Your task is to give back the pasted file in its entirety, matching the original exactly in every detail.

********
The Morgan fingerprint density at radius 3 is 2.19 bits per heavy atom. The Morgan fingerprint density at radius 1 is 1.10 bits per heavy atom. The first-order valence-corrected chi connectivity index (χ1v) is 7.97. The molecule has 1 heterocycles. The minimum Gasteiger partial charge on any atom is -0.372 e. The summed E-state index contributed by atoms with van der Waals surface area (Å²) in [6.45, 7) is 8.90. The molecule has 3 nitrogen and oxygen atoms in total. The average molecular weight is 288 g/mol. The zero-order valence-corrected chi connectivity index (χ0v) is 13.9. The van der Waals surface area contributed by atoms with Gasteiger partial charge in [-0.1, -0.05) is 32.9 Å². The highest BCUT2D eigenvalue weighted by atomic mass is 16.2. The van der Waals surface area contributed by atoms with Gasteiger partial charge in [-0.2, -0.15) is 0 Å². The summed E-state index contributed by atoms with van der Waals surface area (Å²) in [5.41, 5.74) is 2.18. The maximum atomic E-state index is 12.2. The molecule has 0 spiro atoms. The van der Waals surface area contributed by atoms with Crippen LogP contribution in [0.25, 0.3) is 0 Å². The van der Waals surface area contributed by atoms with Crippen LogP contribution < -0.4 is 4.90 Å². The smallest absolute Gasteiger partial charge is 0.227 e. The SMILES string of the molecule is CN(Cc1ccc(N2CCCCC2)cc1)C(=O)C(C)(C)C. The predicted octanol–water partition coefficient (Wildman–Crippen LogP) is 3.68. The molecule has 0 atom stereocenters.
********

The Morgan fingerprint density at radius 3 is 2.19 bits per heavy atom. The Morgan fingerprint density at radius 1 is 1.10 bits per heavy atom. The first-order valence-corrected chi connectivity index (χ1v) is 7.97. The molecule has 1 heterocycles. The minimum Gasteiger partial charge on any atom is -0.372 e. The summed E-state index contributed by atoms with van der Waals surface area (Å²) in [6.45, 7) is 8.90. The molecule has 3 nitrogen and oxygen atoms in total. The average molecular weight is 288 g/mol. The zero-order valence-corrected chi connectivity index (χ0v) is 13.9. The van der Waals surface area contributed by atoms with Gasteiger partial charge in [-0.1, -0.05) is 32.9 Å². The highest BCUT2D eigenvalue weighted by atomic mass is 16.2. The van der Waals surface area contributed by atoms with Gasteiger partial charge in [-0.2, -0.15) is 0 Å². The summed E-state index contributed by atoms with van der Waals surface area (Å²) in [5.41, 5.74) is 2.18. The maximum atomic E-state index is 12.2. The molecule has 0 spiro atoms. The van der Waals surface area contributed by atoms with Crippen LogP contribution in [0.25, 0.3) is 0 Å². The van der Waals surface area contributed by atoms with Crippen LogP contribution < -0.4 is 4.90 Å². The smallest absolute Gasteiger partial charge is 0.227 e. The SMILES string of the molecule is CN(Cc1ccc(N2CCCCC2)cc1)C(=O)C(C)(C)C. The predicted octanol–water partition coefficient (Wildman–Crippen LogP) is 3.68. The molecule has 0 atom stereocenters.